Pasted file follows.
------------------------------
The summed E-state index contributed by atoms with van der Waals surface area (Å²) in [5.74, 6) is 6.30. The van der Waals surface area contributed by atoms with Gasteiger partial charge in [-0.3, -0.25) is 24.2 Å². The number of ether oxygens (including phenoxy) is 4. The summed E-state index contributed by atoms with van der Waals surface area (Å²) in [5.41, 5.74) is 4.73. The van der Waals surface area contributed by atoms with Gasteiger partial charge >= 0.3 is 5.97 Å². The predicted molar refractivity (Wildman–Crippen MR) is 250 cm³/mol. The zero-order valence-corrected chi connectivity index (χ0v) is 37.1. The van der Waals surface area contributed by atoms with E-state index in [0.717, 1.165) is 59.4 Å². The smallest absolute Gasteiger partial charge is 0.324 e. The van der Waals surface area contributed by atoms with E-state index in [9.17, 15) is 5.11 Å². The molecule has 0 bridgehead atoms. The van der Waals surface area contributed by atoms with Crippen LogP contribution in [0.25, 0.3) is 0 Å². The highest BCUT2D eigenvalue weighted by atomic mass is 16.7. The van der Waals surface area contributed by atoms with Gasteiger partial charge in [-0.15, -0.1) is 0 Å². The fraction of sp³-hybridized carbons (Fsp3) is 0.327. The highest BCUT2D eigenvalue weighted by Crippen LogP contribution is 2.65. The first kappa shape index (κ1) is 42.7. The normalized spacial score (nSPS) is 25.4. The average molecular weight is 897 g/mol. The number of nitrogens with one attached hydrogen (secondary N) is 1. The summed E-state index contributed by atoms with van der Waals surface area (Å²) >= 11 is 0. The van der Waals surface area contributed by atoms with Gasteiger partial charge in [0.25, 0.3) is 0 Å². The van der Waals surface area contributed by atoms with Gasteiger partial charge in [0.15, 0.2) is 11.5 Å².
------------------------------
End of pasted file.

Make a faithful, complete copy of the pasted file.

The summed E-state index contributed by atoms with van der Waals surface area (Å²) in [5.74, 6) is 6.30. The van der Waals surface area contributed by atoms with Gasteiger partial charge in [-0.3, -0.25) is 24.2 Å². The number of ether oxygens (including phenoxy) is 4. The summed E-state index contributed by atoms with van der Waals surface area (Å²) in [5.41, 5.74) is 4.73. The van der Waals surface area contributed by atoms with Gasteiger partial charge >= 0.3 is 5.97 Å². The predicted molar refractivity (Wildman–Crippen MR) is 250 cm³/mol. The zero-order valence-corrected chi connectivity index (χ0v) is 37.1. The van der Waals surface area contributed by atoms with E-state index in [0.717, 1.165) is 59.4 Å². The smallest absolute Gasteiger partial charge is 0.324 e. The van der Waals surface area contributed by atoms with E-state index in [9.17, 15) is 5.11 Å². The molecule has 0 bridgehead atoms. The van der Waals surface area contributed by atoms with Crippen LogP contribution in [0.25, 0.3) is 0 Å². The highest BCUT2D eigenvalue weighted by atomic mass is 16.7. The van der Waals surface area contributed by atoms with Gasteiger partial charge in [-0.15, -0.1) is 0 Å². The fraction of sp³-hybridized carbons (Fsp3) is 0.327. The highest BCUT2D eigenvalue weighted by Crippen LogP contribution is 2.65. The first kappa shape index (κ1) is 42.7. The normalized spacial score (nSPS) is 25.4. The average molecular weight is 897 g/mol. The number of nitrogens with one attached hydrogen (secondary N) is 1. The summed E-state index contributed by atoms with van der Waals surface area (Å²) >= 11 is 0. The van der Waals surface area contributed by atoms with Gasteiger partial charge in [0.25, 0.3) is 0 Å². The van der Waals surface area contributed by atoms with Gasteiger partial charge in [0.15, 0.2) is 11.5 Å².